His response got me thinking… a lot.
The fact is, though it may not look like it on the surface, we agree.
His counterpoint to me was that we must be prepared to be judged truthfully by others based on the “quality of [our] character,” like Martin Luther King spoke of, and if we argue against that we begin falling into the SJW way of thinking, which posits we can define ourselves in any way even if it doesn’t comport with reality.
To Charlie, if I or anyone else says, “I’ll do what I want and not care what anyone thinks;” it should be viewed as a dangerous excursion into new left thinking.
“If no one else thinks that we are handsome, rich, kind, strong or smart, we’re probably not. If anyone and everyone can claim those virtues for themselves then those words will become meaningless. We should accept that some other people’s opinions are important. But those other people need to be our own community that we trust. They need to be our brothers. How you get these brothers is an impossibly long and nuanced process that is as human as humanity itself. But if you’re looking for a good start, do 31DtM and bare your soul to other men who are doing the same damn thing.”
In fact, his conclusion aligns completely with how I think and my initial premise, which I believe I didn’t articulate sufficiently. He cites this portion of my piece:
“But, if we use our freedom to forge our own paths and take responsibility for our own lives, no person and no situation has the power to represent a hell on Earth for us.”
I want to be clear that when I speak of forging my own path and similar language I am referring to forging it independent of society as a whole or from others who probably don’t share my values. In my piece, My Personal Declaration of Independence, I went into some detail about my battle with eliminating the need of approval and validation from other people who haven’t earned the right to speak into my life.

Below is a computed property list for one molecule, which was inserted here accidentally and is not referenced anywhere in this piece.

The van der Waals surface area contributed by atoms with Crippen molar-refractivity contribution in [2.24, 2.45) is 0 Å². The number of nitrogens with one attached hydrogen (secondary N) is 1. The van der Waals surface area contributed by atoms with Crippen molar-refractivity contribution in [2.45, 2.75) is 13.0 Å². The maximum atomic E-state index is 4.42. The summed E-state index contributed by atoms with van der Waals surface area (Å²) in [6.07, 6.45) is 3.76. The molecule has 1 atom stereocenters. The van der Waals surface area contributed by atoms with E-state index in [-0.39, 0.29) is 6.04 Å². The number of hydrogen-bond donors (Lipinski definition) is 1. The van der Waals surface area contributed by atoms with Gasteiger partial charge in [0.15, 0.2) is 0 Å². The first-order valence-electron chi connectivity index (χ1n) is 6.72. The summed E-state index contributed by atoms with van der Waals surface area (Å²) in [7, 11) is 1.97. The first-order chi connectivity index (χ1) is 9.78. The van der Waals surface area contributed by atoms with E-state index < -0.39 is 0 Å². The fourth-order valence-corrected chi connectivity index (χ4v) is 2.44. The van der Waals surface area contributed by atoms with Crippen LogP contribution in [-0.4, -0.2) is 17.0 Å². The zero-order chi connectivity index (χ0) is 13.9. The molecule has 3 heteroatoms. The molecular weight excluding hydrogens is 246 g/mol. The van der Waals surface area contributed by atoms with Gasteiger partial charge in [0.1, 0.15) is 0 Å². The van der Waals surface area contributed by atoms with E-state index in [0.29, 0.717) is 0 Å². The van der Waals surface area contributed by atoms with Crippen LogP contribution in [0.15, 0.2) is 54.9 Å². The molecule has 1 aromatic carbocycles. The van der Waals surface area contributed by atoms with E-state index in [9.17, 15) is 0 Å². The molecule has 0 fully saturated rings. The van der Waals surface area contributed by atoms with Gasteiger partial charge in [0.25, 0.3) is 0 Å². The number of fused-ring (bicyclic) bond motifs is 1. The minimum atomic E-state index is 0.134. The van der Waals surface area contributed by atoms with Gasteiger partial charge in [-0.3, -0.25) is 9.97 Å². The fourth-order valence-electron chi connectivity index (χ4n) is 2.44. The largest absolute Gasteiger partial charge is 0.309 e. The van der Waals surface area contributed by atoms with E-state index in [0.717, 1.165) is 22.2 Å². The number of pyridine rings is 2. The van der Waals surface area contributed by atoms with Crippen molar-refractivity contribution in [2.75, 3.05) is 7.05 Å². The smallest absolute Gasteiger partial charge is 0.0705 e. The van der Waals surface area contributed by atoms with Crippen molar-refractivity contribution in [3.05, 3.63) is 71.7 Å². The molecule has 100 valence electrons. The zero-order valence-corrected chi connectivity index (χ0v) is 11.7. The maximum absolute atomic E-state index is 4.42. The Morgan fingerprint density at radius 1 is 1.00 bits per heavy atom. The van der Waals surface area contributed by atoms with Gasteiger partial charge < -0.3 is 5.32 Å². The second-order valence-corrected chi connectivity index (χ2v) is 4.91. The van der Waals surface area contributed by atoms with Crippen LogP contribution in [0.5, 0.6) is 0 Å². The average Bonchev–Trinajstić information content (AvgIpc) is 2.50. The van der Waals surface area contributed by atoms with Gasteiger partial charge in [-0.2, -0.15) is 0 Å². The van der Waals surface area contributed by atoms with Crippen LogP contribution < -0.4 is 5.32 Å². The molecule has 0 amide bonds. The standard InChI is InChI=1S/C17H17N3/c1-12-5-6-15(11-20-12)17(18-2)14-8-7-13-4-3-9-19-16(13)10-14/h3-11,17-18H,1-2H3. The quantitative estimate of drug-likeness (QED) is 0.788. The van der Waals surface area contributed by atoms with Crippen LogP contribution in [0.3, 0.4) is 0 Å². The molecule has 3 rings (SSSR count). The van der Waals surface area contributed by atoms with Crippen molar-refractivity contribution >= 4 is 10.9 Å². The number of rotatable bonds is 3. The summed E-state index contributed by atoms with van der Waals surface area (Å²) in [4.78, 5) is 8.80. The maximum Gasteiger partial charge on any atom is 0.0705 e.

I acted in this manner for much of my life, regardless of whether those individuals shared my values and worldview or not. I will stand by my language as it refers to those who don’t share my values or worldview. I am no longer held hostage by their opinions or expectations of me. If I allow myself to slip into that way of thinking, it would represent a sort of hell on earth for me.
With that said, I fully agree with Charlie’s conclusion, particularly, “We should accept that some other people’s opinions are important. But those other people need to be our own community that we trust. They need to be our brothers. How you get these brothers is an impossibly long and nuanced process that is as human as humanity itself.”
I should have articulated it in my original piece, but those who know me well know that the opinions of those who share my values and who I know have my best interests in mind do mean a great deal to me. In fact, as my brothers in the Fraternity of Excellence know, I am constantly seeking out their thoughts and opinions on a wide range of situations. While they don’t get to define me as an individual, I do expect to be judged by them if I am failing in some way, and I welcome it. That’s what our brotherhood is all about. We work together, and sometimes have tell each other when we are fucking up.
This is the “community” that I have that Charlie referred to as being important, a community we are both part of.
The key, to me, is to pick those who you allow to have some voice in your life wisely. If you properly curate this part of life, you will welcome their judgments of you because you will know their actions, words, and beliefs are meant in good faith and for your good.
Likewise, don’t let those who don’t deserve a voice in your life have one. If you do, they will represent a type of hell on earth for you.
Charlie is one of the smartest men I know. He recently released a course on philosophy, Epistemology 101. I am buying it to broaden my knowledge. You should too (not an affiliate link).